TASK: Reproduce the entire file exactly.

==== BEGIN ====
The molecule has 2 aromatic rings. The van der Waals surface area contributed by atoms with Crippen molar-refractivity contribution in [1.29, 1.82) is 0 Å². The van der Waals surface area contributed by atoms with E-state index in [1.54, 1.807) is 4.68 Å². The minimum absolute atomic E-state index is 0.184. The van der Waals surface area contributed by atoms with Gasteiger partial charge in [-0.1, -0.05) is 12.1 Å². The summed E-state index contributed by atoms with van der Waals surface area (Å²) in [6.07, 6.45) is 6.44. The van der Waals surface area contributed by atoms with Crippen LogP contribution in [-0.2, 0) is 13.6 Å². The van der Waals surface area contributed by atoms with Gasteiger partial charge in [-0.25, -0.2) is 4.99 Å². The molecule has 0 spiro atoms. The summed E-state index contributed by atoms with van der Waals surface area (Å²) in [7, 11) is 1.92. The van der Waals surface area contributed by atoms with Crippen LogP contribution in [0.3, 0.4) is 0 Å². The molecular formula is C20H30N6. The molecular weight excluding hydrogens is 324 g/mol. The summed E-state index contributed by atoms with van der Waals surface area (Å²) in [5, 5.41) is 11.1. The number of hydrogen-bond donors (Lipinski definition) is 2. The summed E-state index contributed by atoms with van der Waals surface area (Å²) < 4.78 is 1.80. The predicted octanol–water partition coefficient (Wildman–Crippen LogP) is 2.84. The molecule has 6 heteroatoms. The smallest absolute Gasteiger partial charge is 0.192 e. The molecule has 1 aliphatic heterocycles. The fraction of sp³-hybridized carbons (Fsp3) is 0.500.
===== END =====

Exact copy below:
The molecule has 2 aromatic rings. The van der Waals surface area contributed by atoms with Crippen molar-refractivity contribution in [1.29, 1.82) is 0 Å². The van der Waals surface area contributed by atoms with E-state index in [1.54, 1.807) is 4.68 Å². The minimum absolute atomic E-state index is 0.184. The van der Waals surface area contributed by atoms with Gasteiger partial charge in [-0.1, -0.05) is 12.1 Å². The summed E-state index contributed by atoms with van der Waals surface area (Å²) in [6.07, 6.45) is 6.44. The van der Waals surface area contributed by atoms with Crippen LogP contribution in [-0.2, 0) is 13.6 Å². The van der Waals surface area contributed by atoms with Gasteiger partial charge in [-0.25, -0.2) is 4.99 Å². The molecule has 0 spiro atoms. The summed E-state index contributed by atoms with van der Waals surface area (Å²) in [7, 11) is 1.92. The van der Waals surface area contributed by atoms with Crippen LogP contribution in [0.3, 0.4) is 0 Å². The molecular formula is C20H30N6. The molecular weight excluding hydrogens is 324 g/mol. The summed E-state index contributed by atoms with van der Waals surface area (Å²) in [5, 5.41) is 11.1. The number of hydrogen-bond donors (Lipinski definition) is 2. The summed E-state index contributed by atoms with van der Waals surface area (Å²) < 4.78 is 1.80. The predicted octanol–water partition coefficient (Wildman–Crippen LogP) is 2.84. The molecule has 6 heteroatoms. The smallest absolute Gasteiger partial charge is 0.192 e. The molecule has 1 aliphatic heterocycles. The fraction of sp³-hybridized carbons (Fsp3) is 0.500.